Do not wait for Godot unless you will meet him.


Walking out of the theater is a slow shuffle. I am confused about where to go from here. From this. I need to say hello to a few people. I need to leave and be alone. I need to leave everyone else to each other.

There is no hello. There is only embrace: the tender brace before release of something internal, something expelled through pressure and proximity, the warmth and moisture of someone else's tears on their face burrowing into you. The salt. The enveloping of someone you may not have known closely communicates the only conversations being had, silently dictated by holding each other: how long is this moment, how firmly, loosely, warmly, tightly, do you embrace me? Are your hands in fists or flat on my back, are you crying behind my head too? I find that in these silent conversations that share our remorse as something physical without language, all it takes is to touch me and I begin to cry. I shake against people. I grip one hand with the other. I begin to pull back and upon hearing my intake of breath I am pulled back in. The transcript here would read: Not done yet. People use my name who I had only met once, twice. People who I had met just last week.

It feels futile to ask, "How are you?"

It feels like the only thing that should be asked.

"There isn't anything to say."

"I don't know what to say."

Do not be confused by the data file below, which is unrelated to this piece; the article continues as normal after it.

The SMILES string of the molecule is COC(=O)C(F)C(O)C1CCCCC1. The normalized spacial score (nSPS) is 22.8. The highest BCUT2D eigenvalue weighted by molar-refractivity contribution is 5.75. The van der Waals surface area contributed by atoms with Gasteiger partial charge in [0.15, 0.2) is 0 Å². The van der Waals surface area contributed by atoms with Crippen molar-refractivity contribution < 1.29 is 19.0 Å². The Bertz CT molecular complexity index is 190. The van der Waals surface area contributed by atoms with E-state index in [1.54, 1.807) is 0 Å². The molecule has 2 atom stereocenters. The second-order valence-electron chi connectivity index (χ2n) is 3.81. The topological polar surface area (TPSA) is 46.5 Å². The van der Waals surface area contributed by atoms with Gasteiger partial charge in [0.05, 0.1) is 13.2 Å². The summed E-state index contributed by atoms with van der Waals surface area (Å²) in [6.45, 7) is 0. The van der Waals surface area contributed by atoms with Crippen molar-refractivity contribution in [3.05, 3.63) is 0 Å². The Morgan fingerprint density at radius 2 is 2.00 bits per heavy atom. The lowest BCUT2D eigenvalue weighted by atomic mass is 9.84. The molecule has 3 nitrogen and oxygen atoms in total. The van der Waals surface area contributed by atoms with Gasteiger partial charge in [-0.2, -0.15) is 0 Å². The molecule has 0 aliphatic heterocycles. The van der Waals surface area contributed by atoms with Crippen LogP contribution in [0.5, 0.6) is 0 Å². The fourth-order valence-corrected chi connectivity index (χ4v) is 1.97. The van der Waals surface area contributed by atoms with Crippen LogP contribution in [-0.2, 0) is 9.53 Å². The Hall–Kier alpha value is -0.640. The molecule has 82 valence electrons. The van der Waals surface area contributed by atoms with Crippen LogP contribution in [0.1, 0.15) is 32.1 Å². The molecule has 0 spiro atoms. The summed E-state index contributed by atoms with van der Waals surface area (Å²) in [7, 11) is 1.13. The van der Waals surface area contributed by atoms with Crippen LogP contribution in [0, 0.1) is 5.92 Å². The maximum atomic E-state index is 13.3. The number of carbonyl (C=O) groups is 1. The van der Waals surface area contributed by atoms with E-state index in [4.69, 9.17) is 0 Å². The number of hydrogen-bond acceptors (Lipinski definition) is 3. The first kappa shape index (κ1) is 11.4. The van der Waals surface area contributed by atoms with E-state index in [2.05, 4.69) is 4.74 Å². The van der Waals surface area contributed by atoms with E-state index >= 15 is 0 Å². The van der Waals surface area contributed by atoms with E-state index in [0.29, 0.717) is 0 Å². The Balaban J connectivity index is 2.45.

"I have nothing to say."

This is the conclusion when I leave. I am in agreement. All I can manage to tell anyone using words and not my body is, "I am so sorry for your loss."

I am told, "I am so sorry for your loss."

This is not my loss.
This is our loss.


I am aware that my knowing him does not run deeply or in great detail. I am devastated by losing him all the same. Grief and shock alternate in waves, but endlessly so; a theater-full of stricken undulations feels unreal, confusing. Is this all still true? I see the headshot on the screen. I watch the shoulders shaking in front of me. I am advised that a connection to someone can be as briefly-established as having been impacted once: what it is that does not leave you. "It's quality, not quantity. They touched your life - you connected - that's what's important."


He continues to exist after exit by way of the connections he made, the impressions he left, the true pieces of ourselves that live on long after our bodies: the changes we inflict upon others, regardless of intention or who is aware of the change at all. The encouragement to try something, the chance to meet someone, the advice to edit a piece. Our opinions shape the views of others; others' opinions paint a bigger portrait of our character than just our own thoughts. How often have you worn something because of someone who will see it? How often have you read something on someone's recommendation? How often have you changed a habit or developed one because of someone else? How often have you brightened your cab driver's day with pleasant conversation or humored your cashier as they scanned your groceries or left a big tip for your server or invited someone to something uncanny on their calendar? It is true what they say: your smile can save a stranger. It is us as who we are when we are our own persona that help others to craft themselves. Pick and choose wisely who you become, but be your highest self always. Nobody will forget it.